Step By Step Instructions to Repair and Protect Your Credit

How to repair credit

The following guide will give you the tools to dispute inaccuracies, clean up outstanding derogatory credit, and then prepare you to rebuild your credit. Within a reasonable amount of time, you should be able to improve your credit situation to qualify for credit cards, installment loans, and even a mortgage.

Whether you have recently filed for bankruptcy, had a past foreclosure, car repossession, or divorce, the following suggestions will help you repair and improve your credit. The following guide will help you obtain free credit report directly from the three main credit agencies in the United States, and give you the tools to dispute inaccuracies, clean up outstanding derogatory credit, and then prepare you to rebuild your credit. Within a reasonable amount of time, you should be able to improve your credit situation to qualify for credit cards, installment loans, and even a mortgage. Credit impacts almost every aspect of our lives, lenders use credit scores to determine a borrower’s ability to qualify for credit, whereas many employers now require a credit check to verify if past credit issues such as: bankruptcies, foreclosures, or judgments may disqualify you for a new job.

The following suggestions will help you improve your credit:

• Request a Free Copy of Your Credit Report - The 3 main credit agencies are (Transunion, Experian, and Equifax). Your combined report can be requested online through annualcreditreport.com. You are legally entitled to one free credit report annually.

• Review Your Credit Report - You can request the credit bureau(s) correct any errors or dispute any derogatory or inaccurate accounts. If the creditor who put the derogatory credit on your credit report cannot provide evidence that you owe the debt, it should be removed from your report.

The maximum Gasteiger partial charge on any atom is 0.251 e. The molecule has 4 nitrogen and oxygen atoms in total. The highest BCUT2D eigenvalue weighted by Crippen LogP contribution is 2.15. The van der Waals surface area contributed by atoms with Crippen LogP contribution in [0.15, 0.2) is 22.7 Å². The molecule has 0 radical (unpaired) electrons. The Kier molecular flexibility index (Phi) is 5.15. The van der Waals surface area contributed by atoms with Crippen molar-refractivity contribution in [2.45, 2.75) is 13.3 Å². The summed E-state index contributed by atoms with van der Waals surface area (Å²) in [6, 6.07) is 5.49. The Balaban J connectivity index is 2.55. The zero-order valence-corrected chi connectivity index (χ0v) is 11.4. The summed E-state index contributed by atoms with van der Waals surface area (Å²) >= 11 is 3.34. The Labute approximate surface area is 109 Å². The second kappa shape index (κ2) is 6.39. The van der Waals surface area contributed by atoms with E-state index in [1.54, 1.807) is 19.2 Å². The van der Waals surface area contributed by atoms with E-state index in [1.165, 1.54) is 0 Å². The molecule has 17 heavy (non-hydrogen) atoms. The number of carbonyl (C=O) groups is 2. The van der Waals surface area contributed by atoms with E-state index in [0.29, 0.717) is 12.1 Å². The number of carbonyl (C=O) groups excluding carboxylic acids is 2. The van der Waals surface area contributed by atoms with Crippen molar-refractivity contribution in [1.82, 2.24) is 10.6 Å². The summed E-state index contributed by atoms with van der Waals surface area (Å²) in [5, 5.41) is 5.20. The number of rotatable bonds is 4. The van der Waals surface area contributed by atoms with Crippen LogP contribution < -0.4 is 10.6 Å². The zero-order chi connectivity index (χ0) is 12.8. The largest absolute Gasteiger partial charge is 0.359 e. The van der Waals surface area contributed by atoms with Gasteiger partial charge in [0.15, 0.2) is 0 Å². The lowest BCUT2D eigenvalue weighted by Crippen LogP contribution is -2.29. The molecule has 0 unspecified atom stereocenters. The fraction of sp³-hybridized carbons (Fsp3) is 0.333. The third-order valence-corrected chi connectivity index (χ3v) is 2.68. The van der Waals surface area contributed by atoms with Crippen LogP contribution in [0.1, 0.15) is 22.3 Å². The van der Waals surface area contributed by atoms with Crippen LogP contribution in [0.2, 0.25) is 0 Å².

• Bring All Accounts Current - If you have past due accounts, you should focus on bringing them current first. Usually you can bring delinquent student loans current by negotiating a payment arrangement with the creditor. Then after 6 months of on time payments the creditor will likely report the account as current. If the creditor allows, set up the payment to be automatically deducted from your bank account. That help will ensure your future payments are paid on time.

• Rebuilding Your Credit – If you have little to no active credit, apply for a secure credit card. They are offered by large banks online, local banks, and /or credit unions. A secure credit card usually requires a minimum $300 deposit to open an account. This type of credit card will report payment activity to the credit bureaus just like a standard credit card. A secure credit card is a great way to obtain new credit. The last thing you want to do is apply at numerous lending institutions and pile up inquiries (which will lower your credit scores). You may need a co-signer if your credit scores are below 500.

• Keep Your Credit Card Balances Low – Remember, if you keep your credit card balances below 30% of the credit cards available limit, you will help maximize your credit scores. When rebuilding your credit, time will be your best friend. After 6 months of on time payments with a secure card, ask the lender to upgrade your credit card to a standard card. Also ask for the limit to be increased. This will give you more room to keep your balance under 30% of the available limit.

• Limit Your Inquiries – Do your research before applying for a credit card, if you do not meet the requirements go to another lending institution. The last thing you want to do is lose points on your credit scores from excessive inquiries.

• Avoid Closing Credit Cards - The credit bureau does not differentiate between a card closed by the consumer or the creditor. Closing accounts can affect your score by lessening the amount of long-term established credit.

• Alternatives to Re-establishing Your Credit - If you are unable to open a secure card, look into becoming an authorized user with a relative. They may qualify for the loan or credit card and add your name as an authorized user. You can use the card, make the payments, and have the payments recorded on your credit report.

• Protect Your Identity and Credit – If you think there may be fraudulent activity on your credit report. Contact the credit bureaus to put a freeze on your accounts. This will prevent new accounts from being opened unless you contact the bureaus first. Identity theft protection services can also be purchased which will monitor your credit activity and alert you of any potential fraud.

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